Natural vs. added sugars: What it means for your health
Family Features | 7/11/2016, 11:18 a.m.
Sugars are one of the most important health conversations today. A diet filled with too many added sugars is associated with weight gain, type 2 diabetes and heart disease. According to the 2005-2010 National Health and Nutrition Examination Survey, the average American consumes an average of 20 teaspoons a day, significantly more than the 6 to 9 teaspoons recommended daily by the American Heart Association.
Sugar can mean different things to different people, which not only adds to the confusion, but can quickly derail even the best intentions when trying to make the right choices for your family.
What’s the difference?
Many nourishing foods such as fruits, vegetables, certain whole grains and dairy products contain what are known as naturally occurring sugars; these are simple carbohydrates that are naturally present in a food’s biological structure. For example, the lactose found in milk is a sugar, as is the fructose in fruit.
In contrast, added sugars are those sugars or sweeteners you add in your kitchen – adding sugar or honey to a recipe or onto your breakfast cereal, for example – as well as sugars and sweeteners that are added to a variety of products by food manufacturers. Added sugars are often used to enhance taste and flavor, of course, but can also be included for other reasons, such as to prevent spoiling – think summer jams – or assist in fermentation, such as in baking.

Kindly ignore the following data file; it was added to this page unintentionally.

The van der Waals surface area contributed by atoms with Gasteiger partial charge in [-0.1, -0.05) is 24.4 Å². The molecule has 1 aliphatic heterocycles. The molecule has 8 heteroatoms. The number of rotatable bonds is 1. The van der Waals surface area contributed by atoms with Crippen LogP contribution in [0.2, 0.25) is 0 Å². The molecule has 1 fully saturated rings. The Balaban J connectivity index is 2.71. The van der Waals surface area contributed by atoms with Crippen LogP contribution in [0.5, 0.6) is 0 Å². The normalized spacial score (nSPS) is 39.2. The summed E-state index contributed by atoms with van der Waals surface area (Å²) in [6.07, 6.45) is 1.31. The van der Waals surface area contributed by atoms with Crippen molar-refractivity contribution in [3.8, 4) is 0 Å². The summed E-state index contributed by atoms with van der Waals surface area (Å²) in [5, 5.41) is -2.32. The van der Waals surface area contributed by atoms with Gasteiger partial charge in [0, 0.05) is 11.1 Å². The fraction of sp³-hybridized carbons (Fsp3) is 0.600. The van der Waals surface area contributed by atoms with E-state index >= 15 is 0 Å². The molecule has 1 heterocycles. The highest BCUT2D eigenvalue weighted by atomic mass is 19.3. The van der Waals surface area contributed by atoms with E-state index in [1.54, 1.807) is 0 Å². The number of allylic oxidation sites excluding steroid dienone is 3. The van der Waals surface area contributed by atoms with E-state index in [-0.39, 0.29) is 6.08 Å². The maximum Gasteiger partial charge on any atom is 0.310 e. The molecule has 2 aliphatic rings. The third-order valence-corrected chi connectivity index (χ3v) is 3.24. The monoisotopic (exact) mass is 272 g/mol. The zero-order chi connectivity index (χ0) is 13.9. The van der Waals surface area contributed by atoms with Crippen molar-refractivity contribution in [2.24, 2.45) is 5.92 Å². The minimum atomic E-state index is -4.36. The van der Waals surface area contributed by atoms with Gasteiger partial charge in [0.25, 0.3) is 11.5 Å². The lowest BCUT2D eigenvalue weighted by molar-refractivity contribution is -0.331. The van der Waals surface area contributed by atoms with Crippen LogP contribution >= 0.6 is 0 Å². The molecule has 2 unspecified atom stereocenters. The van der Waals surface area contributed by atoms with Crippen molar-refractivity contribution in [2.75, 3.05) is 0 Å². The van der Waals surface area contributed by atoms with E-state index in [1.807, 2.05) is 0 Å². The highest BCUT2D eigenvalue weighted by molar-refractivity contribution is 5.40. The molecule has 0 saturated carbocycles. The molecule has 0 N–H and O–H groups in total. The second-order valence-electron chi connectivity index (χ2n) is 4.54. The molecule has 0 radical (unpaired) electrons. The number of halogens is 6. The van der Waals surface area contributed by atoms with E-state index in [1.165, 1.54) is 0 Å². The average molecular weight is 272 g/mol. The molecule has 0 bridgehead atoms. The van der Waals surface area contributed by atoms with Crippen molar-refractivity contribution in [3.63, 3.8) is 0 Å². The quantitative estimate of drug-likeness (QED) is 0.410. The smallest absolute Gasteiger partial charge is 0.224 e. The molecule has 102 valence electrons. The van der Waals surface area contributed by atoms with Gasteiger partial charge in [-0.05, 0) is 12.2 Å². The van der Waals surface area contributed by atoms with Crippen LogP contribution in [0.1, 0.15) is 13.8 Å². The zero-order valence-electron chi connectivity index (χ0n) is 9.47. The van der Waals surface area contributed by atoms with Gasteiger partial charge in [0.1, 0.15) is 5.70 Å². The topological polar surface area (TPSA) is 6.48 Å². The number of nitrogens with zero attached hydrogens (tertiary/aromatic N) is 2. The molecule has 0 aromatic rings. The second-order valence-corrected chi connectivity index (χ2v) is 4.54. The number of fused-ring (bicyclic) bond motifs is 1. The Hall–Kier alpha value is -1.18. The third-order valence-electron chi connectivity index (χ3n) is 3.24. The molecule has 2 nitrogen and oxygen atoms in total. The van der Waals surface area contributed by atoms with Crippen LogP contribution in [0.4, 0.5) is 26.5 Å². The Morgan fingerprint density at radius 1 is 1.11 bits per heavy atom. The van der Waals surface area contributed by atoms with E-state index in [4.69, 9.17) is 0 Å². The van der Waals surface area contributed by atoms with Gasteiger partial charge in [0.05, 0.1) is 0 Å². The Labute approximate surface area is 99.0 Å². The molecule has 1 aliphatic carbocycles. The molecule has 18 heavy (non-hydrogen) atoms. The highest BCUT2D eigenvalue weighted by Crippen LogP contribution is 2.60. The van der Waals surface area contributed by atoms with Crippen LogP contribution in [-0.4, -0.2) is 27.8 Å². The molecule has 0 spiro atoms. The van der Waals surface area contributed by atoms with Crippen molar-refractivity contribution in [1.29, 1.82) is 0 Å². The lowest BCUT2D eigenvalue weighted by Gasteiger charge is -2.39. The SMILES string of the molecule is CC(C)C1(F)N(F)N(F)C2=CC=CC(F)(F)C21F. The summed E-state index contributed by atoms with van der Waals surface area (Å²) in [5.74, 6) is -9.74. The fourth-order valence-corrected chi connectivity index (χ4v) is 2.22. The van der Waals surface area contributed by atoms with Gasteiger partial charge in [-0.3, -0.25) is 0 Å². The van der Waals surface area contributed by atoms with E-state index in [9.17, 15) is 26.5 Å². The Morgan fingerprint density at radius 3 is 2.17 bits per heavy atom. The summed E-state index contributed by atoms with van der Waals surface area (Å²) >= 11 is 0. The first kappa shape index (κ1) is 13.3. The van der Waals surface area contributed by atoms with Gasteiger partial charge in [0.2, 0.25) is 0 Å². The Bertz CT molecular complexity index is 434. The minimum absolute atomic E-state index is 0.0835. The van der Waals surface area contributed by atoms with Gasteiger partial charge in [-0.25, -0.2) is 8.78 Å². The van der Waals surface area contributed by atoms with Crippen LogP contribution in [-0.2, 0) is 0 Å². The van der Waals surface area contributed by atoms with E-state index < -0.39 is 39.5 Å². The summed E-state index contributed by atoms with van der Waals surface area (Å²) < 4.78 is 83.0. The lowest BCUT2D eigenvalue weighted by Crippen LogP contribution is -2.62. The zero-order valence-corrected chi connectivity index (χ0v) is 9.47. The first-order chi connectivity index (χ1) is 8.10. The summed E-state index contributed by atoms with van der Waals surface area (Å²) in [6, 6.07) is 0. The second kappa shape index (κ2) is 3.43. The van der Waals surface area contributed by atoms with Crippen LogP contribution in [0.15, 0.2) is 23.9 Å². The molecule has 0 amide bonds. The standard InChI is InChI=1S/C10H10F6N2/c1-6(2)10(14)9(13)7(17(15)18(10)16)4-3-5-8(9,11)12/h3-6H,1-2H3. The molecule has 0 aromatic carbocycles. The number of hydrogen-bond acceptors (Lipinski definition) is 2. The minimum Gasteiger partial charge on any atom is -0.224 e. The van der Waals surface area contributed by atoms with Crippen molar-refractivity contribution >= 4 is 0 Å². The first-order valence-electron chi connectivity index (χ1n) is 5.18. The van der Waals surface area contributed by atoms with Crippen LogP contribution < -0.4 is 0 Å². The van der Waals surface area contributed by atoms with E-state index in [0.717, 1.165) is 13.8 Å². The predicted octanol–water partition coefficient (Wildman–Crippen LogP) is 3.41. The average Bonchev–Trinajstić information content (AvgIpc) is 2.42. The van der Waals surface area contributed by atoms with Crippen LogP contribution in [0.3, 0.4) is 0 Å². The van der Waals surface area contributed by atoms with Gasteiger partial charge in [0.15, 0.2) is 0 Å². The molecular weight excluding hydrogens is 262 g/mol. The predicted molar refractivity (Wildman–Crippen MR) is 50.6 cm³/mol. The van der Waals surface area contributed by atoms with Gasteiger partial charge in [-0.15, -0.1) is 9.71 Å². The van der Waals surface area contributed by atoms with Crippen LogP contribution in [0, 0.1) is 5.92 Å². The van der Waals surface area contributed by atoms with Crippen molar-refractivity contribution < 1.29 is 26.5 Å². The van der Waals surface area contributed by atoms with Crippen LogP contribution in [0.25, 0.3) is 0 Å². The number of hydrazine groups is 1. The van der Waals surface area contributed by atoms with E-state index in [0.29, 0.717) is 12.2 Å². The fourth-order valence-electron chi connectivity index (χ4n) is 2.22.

“Working with the Florida Department of Citrus, I’ve seen firsthand how much confusion there is around this topic for many families,” said registered dietitian Kate Geagan, author of Go Green Get Lean. “Yet while too many added sugars can fill your diet with ‘empty calories,’ naturally occurring sugars are found in some of nature’s most nutrient-rich packages, delivering a bevy of benefits such as vitamins, minerals, antioxidants and more.”
An 8-ounce glass of 100 percent orange juice, for instance, has no added sugar. Beyond being an excellent source of vitamin C, it’s a good source of folate, especially important for women of childbearing age, as well as potassium, a vital mineral which helps nerves and muscles communicate and can help offset the effects of too much sodium in the diet. In fact, the FDA recently announced it will add potassium to the Nutrition Facts Panel because many Americans are falling short.
The benefits don’t stop there, though. A glass of 100 percent orange juice also delivers magnesium, vitamin A and niacin. Plus, it’s a significant source of hesperidin, an antioxidant that research suggests may have heart, blood pressure and cognition benefits, as well as reduce inflammation and oxidation. Furthermore, one glass counts as one serving (1 cup) of fruit to help you meet the 1.5-2 cups per day recommended by the Dietary Guidelines for Americans.
How much is too much?
A delicious, vibrant eating plan that you can stick with for the long haul doesn’t mean you can’t ever consume added sugar, but it is about cutting back for most Americans – especially for groups with the highest intakes, such as adolescents and men – and replacing those calories with nutrient-rich foods.